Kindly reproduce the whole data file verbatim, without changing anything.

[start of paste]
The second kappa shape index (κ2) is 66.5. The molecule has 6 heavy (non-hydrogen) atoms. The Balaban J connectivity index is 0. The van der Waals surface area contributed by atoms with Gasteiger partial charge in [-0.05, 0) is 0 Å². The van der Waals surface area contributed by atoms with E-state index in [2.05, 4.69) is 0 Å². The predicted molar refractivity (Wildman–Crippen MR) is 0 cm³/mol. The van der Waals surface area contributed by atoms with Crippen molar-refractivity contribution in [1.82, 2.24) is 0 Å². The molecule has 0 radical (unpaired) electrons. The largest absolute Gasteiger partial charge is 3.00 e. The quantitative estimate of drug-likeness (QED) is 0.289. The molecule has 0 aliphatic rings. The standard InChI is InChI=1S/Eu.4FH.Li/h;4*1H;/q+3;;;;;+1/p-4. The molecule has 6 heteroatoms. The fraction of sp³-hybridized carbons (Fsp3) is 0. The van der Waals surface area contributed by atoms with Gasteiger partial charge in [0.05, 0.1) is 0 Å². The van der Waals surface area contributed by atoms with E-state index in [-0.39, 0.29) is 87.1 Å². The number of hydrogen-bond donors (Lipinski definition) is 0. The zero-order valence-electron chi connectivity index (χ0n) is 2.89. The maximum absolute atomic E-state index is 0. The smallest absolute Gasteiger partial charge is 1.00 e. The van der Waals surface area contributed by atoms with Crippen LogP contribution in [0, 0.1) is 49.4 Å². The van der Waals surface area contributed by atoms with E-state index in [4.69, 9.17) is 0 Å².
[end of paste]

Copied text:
The second kappa shape index (κ2) is 66.5. The molecule has 6 heavy (non-hydrogen) atoms. The Balaban J connectivity index is 0. The van der Waals surface area contributed by atoms with Gasteiger partial charge in [-0.05, 0) is 0 Å². The van der Waals surface area contributed by atoms with E-state index in [2.05, 4.69) is 0 Å². The predicted molar refractivity (Wildman–Crippen MR) is 0 cm³/mol. The van der Waals surface area contributed by atoms with Crippen molar-refractivity contribution in [1.82, 2.24) is 0 Å². The molecule has 0 radical (unpaired) electrons. The largest absolute Gasteiger partial charge is 3.00 e. The quantitative estimate of drug-likeness (QED) is 0.289. The molecule has 0 aliphatic rings. The standard InChI is InChI=1S/Eu.4FH.Li/h;4*1H;/q+3;;;;;+1/p-4. The molecule has 6 heteroatoms. The fraction of sp³-hybridized carbons (Fsp3) is 0. The van der Waals surface area contributed by atoms with Gasteiger partial charge in [0.05, 0.1) is 0 Å². The van der Waals surface area contributed by atoms with E-state index in [-0.39, 0.29) is 87.1 Å². The number of hydrogen-bond donors (Lipinski definition) is 0. The zero-order valence-electron chi connectivity index (χ0n) is 2.89. The maximum absolute atomic E-state index is 0. The smallest absolute Gasteiger partial charge is 1.00 e. The van der Waals surface area contributed by atoms with Crippen LogP contribution in [0, 0.1) is 49.4 Å². The van der Waals surface area contributed by atoms with E-state index in [4.69, 9.17) is 0 Å².